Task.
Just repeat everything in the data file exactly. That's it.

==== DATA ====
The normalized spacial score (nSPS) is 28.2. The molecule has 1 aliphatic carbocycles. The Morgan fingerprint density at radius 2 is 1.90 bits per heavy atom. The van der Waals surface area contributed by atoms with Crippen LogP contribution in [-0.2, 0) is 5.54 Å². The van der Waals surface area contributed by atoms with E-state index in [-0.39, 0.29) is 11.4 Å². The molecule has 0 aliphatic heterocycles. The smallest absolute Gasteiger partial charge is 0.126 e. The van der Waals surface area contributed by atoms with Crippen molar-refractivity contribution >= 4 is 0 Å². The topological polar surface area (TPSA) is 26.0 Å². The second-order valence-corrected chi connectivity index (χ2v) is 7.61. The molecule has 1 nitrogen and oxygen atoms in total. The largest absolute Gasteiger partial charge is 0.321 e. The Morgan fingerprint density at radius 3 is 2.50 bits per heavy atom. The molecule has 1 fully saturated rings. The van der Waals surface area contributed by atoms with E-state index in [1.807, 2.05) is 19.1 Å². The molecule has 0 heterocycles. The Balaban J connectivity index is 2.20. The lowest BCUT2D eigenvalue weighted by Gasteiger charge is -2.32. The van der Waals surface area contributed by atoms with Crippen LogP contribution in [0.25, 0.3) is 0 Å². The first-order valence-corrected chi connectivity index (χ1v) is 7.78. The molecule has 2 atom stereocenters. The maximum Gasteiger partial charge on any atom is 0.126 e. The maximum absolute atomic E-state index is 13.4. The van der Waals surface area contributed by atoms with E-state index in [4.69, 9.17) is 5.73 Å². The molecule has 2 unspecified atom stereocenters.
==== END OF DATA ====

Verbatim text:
The normalized spacial score (nSPS) is 28.2. The molecule has 1 aliphatic carbocycles. The Morgan fingerprint density at radius 2 is 1.90 bits per heavy atom. The van der Waals surface area contributed by atoms with Crippen LogP contribution in [-0.2, 0) is 5.54 Å². The van der Waals surface area contributed by atoms with E-state index in [-0.39, 0.29) is 11.4 Å². The molecule has 0 aliphatic heterocycles. The smallest absolute Gasteiger partial charge is 0.126 e. The van der Waals surface area contributed by atoms with Crippen molar-refractivity contribution >= 4 is 0 Å². The topological polar surface area (TPSA) is 26.0 Å². The second-order valence-corrected chi connectivity index (χ2v) is 7.61. The molecule has 1 nitrogen and oxygen atoms in total. The largest absolute Gasteiger partial charge is 0.321 e. The Morgan fingerprint density at radius 3 is 2.50 bits per heavy atom. The molecule has 1 fully saturated rings. The van der Waals surface area contributed by atoms with E-state index in [1.807, 2.05) is 19.1 Å². The molecule has 0 heterocycles. The Balaban J connectivity index is 2.20. The lowest BCUT2D eigenvalue weighted by Gasteiger charge is -2.32. The van der Waals surface area contributed by atoms with Crippen LogP contribution in [0.25, 0.3) is 0 Å². The first-order valence-corrected chi connectivity index (χ1v) is 7.78. The molecule has 2 atom stereocenters. The maximum Gasteiger partial charge on any atom is 0.126 e. The maximum absolute atomic E-state index is 13.4. The van der Waals surface area contributed by atoms with E-state index in [4.69, 9.17) is 5.73 Å². The molecule has 2 unspecified atom stereocenters.